While you can still obtain a mortgage with a slightly lower credit rate it will cost you in the long run. Below is why good credit counts and how bad credit costs you.
How much will it really cost?
Lending Tree has found that even if your credit score is just a few points lower you could end up paying an additional $10,000 over the life of your loan. It might not seem like a big deal since it is split up over the course of 30 years. But think about what you could do with an additional $10,000.
Keep in mind that this is the difference if you are just a few points shy of excellent credit. So think of what happens when you have a credit score at the bottom of the barrel for where lenders will still write loans.
Why lenders care about your credit score
Your credit score is how lenders are able to determine if you are a safe bet to loan money to. If you have low debt-to-income ratios, make your payments on time, and show that you are responsible with how you handle your finances, your credit score will be higher. This good credit score shows lenders that they can trust you with their funds.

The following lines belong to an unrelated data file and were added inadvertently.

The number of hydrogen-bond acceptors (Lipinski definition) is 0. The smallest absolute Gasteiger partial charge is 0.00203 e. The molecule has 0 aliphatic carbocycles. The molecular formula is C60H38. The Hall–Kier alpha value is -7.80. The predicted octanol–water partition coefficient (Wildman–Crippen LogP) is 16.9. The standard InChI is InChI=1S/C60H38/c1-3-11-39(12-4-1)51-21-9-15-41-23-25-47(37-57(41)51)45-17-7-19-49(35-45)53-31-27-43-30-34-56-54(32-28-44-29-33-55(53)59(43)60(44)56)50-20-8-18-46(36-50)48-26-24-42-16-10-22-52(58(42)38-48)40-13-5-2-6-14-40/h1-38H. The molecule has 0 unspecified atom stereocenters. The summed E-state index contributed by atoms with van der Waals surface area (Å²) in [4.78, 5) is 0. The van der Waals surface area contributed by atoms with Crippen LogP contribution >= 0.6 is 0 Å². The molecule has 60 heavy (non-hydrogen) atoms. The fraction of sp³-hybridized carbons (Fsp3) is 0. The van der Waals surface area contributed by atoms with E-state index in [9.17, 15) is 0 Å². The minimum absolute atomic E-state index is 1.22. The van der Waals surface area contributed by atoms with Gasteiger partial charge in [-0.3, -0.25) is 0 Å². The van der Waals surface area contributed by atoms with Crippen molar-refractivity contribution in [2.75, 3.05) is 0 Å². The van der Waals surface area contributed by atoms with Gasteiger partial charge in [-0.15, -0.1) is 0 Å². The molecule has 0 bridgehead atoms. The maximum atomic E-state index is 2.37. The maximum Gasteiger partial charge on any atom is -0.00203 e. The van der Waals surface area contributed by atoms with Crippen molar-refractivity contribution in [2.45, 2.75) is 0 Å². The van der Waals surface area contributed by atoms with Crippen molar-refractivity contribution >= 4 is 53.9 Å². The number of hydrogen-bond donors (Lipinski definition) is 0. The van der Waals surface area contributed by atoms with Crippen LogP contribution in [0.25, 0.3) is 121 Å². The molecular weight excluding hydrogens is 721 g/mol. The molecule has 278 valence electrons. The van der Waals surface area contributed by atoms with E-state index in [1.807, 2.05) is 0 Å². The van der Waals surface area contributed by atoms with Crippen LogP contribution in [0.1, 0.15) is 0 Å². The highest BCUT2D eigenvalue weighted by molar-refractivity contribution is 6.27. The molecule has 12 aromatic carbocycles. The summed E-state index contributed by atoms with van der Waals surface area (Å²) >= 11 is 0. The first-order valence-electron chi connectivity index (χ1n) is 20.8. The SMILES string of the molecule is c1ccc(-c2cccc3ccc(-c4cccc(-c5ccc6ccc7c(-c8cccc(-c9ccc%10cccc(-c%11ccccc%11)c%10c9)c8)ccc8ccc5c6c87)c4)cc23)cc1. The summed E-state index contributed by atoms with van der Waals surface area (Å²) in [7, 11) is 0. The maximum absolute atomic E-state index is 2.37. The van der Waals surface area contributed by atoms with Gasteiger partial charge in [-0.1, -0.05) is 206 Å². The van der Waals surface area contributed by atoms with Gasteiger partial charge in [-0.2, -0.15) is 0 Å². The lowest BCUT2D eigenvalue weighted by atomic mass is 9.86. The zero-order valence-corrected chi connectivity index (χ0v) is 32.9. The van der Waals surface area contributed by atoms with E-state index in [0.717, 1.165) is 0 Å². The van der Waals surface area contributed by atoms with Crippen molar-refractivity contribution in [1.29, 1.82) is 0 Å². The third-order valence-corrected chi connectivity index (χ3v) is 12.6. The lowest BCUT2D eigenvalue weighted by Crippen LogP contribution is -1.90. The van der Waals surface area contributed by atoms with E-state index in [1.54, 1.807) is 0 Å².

However, if you have high amounts of debt and default on your loans, lenders are going to see that there is a good chance you will not repay them what you owe them. That’s why the lower your credit score is the higher the interest rate is that they will charge. The lenders are trying to cover their bases.
Your credit score impacts more than just your interest rate
Your credit score also plays a role in the size of the down payment that you are required to make. The more favorable terms are reserved for those that have the highest credit score. If you want to take advantage of these benefits, work on getting your credit score as high as possible before you get pre-approved for a loan.
How to improve your credit score
If your score isn’t where you want it to be, focus on improving it before you are ready to buy. Start by checking your credit report. This will give you a detailed look at why your score is as low as it is. Look for any errors that are being reported and take the time to correct them.
Then start working on getting any past due payments current while making every payment on time. Look for ways to start paying extra down on your principal to reduce the amount of debt that you have.
This also shows lenders that you have the ability to pay more than just the minimum.
A low credit score really can cost you when it comes time to buy a home. It can cost you not being approved for your mortgage or cost you in interest if you do secure a loan. If you get a mortgage with a higher rate consider refinancing with a lower interest rate once your credit score has improved.